A proposed Securities and Exchange Commission green rule would hurt capital markets and illegally use regulatory powers to bypass Congress, critics charge.
The proposed SEC climate control regulation, “The Enhancement and Standardization of Climate-Related Disclosures for Investors,” would require companies to describe “climate-related risks reasonably likely to have a material impact on the registrant, including on its business or consolidated financial statements, which may manifest over the short, medium, and long term,” according to the SEC filing.
Free market advocates contend it would turn regulators into unelected legislators.
“Congress didn’t give the SEC the power to do this,” said Andrew Vollmer, a scholar with the Mercatus Institute at George Mason University. “That’s not a republic, that’s not a democracy; that’s an autocracy,” Vollmer said during a recent Competitive Enterprise Insititute event.
SEC Chairman Gary Gensler argues the proposal is actually investor-friendly.
“I am pleased to support today’s proposal because, if adopted, it would provide investors with consistent, comparable, and decision-useful information for making their investment decisions, and it would provide consistent and clear reporting obligations for issuers,” said SEC Chairman Gary Gensler in unveiling the plan last month.
The SEC voted 3-1 to issue the proposal, with the three Democrat appointees in favor and the one Republican commissioner, Hester Peirce, in opposition. “We are not the Securities and Environment Commission; at least not yet,” Peirce said.
Commissioner Peirce contended “the proposal, however, will undermine the existing regulatory framework that for many decades has undergirded consistent, comparable, and reliable company disclosures. We cannot make such fundamental changes to our disclosure regime without harming investors, the economy, and this agency.”
She added the measure would enrich “the climate-industrial complex” while hurting investors, the economy and the SEC.
After a comment period, the SEC could approve or defeat the proposed rule.
Critics at the CEI seminar contended the new rule hurts the average retail investor. It could violate the fiduciary obligations of firms to obtain the best returns, said Christina Parajon Skinner, assistant professor of Legal Studies at the Wharton School.
“There are some deeply troubling conflicts of interest,” she said, noting individual investors in index funds are looking for good returns and “prefer a neutral fund.” A small group of asset managers seek to achieve political goals without investor approvals, she charged.
Another seminar participant also complained the proposal politicizes investing.
“They are trying to achieve their personal political progressive needs at the expense of the investors,” said David R. Burton, a senior fellow in economic policy with the Heritage Foundation.
Both critics and advocates agree the plan is unprecedented.
For instance, it requires disclosed information include “disclosure of a registrant’s greenhouse gas emissions, which have become a commonly used metric to assess a registrant’s exposure to such risks.”
Burton believes the rule will be a financial and compliance nightmare for institutions and small companies working with them,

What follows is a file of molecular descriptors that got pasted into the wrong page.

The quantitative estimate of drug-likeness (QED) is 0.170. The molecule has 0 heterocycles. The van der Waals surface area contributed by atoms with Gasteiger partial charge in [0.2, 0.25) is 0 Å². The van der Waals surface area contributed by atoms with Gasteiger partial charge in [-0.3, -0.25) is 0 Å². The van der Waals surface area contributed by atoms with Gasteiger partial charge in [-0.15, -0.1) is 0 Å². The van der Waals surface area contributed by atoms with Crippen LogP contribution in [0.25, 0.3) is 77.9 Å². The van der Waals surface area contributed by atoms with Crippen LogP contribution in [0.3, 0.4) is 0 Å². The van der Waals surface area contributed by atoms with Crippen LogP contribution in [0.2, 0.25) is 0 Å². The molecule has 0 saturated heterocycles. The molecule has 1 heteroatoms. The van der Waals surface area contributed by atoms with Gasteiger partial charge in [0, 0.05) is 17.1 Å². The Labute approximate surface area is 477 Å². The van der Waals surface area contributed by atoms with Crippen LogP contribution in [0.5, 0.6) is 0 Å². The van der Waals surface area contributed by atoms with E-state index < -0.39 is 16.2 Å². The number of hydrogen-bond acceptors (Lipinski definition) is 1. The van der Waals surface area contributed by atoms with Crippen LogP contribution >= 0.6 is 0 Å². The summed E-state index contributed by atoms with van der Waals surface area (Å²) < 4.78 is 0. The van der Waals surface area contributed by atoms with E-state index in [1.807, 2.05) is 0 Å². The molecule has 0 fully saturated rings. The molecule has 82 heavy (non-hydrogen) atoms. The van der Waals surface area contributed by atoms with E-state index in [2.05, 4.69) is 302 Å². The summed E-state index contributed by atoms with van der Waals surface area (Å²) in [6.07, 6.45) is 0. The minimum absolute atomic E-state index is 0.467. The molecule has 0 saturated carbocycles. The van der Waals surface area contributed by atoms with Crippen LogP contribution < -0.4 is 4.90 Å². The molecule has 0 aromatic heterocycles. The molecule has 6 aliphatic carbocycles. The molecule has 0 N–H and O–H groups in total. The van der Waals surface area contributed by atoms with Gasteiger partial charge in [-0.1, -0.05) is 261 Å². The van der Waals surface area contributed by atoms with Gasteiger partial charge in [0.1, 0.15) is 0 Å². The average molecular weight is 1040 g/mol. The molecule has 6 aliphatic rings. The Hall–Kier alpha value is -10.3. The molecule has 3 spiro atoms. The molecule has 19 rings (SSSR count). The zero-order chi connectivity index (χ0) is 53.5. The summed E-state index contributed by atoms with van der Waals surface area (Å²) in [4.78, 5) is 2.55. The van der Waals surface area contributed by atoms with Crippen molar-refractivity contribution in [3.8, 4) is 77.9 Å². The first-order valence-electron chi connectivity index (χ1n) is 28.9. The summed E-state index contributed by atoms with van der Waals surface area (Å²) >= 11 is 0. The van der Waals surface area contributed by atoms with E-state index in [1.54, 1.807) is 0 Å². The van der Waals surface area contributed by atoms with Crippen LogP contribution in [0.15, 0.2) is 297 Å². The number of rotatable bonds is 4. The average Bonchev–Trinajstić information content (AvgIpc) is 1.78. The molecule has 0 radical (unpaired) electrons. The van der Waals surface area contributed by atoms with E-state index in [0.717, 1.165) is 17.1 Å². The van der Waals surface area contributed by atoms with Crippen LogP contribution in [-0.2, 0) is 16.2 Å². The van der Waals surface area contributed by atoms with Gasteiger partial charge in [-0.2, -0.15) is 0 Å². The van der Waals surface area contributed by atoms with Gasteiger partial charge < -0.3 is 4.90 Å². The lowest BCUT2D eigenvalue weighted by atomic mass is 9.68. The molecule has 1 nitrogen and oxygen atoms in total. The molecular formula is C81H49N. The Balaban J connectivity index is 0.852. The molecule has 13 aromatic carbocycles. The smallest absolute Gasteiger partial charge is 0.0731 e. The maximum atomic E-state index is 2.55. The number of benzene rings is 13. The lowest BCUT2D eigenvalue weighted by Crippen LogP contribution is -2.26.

“This is the most destructive proposal in the history of the commission,” Burton said. In the entire history of the SEC, regulatory costs are about $4 billion, but this regulation alone “would cost $10 billion.”
And those additional expenses won’t be covered by the federal government.
“These costs will all come out of shareholders’ pockets, people who are saving for their retirement or for a child’s college education,” said former SEC Commissioner Paul Atkins. The only winners, he said, will be the people companies have to pay to keep them in compliance.
“This is a ‘full employment act’ for lawyers and accountants,” Atkins quipped.
And then there are the legal questions. Gensler says the rule provides sunlight for the carbon footprints of companies and is fully within the accepted scope of the SEC.
“Our core bargain from the 1930s is that investors get to decide which risks to take, as long as public companies provide full and fair disclosure and are truthful in those disclosures,” Gensler said.
Now the CEO of Patomak Global Partners LLC, Atkins spent six years as an SEC commissioner, and he says it is clear Congress never granted the commission broad rule-making powers to require such far-reaching, financially immaterial disclosure, but gave it to the EPA instead.
“These disclosures aren’t supposed to be for asset management companies hoping to sell a new ESG fund. They’re for the ‘reasonable investor’ the Supreme Court has talked about, the people who the SEC is supposed to protect.”
And the Taxpayers Protection Alliance (TPA) has responded with “SEC Mission Creep,” a website they say is “dedicated to highlighting the overreach of the Securities and Exchange Commission beyond its congressional mandate with its proposed climate disclosure rule.”
TPA released the new website ahead of the SEC’s comment period deadline on Friday, June 17.
“The proposed rule is an inappropriate and abusive expansion of the SEC’s mandate from Congress, but it is especially troubling during a period of such economic uncertainty both on Wall Street and Main Street,” said TPA President David Williams.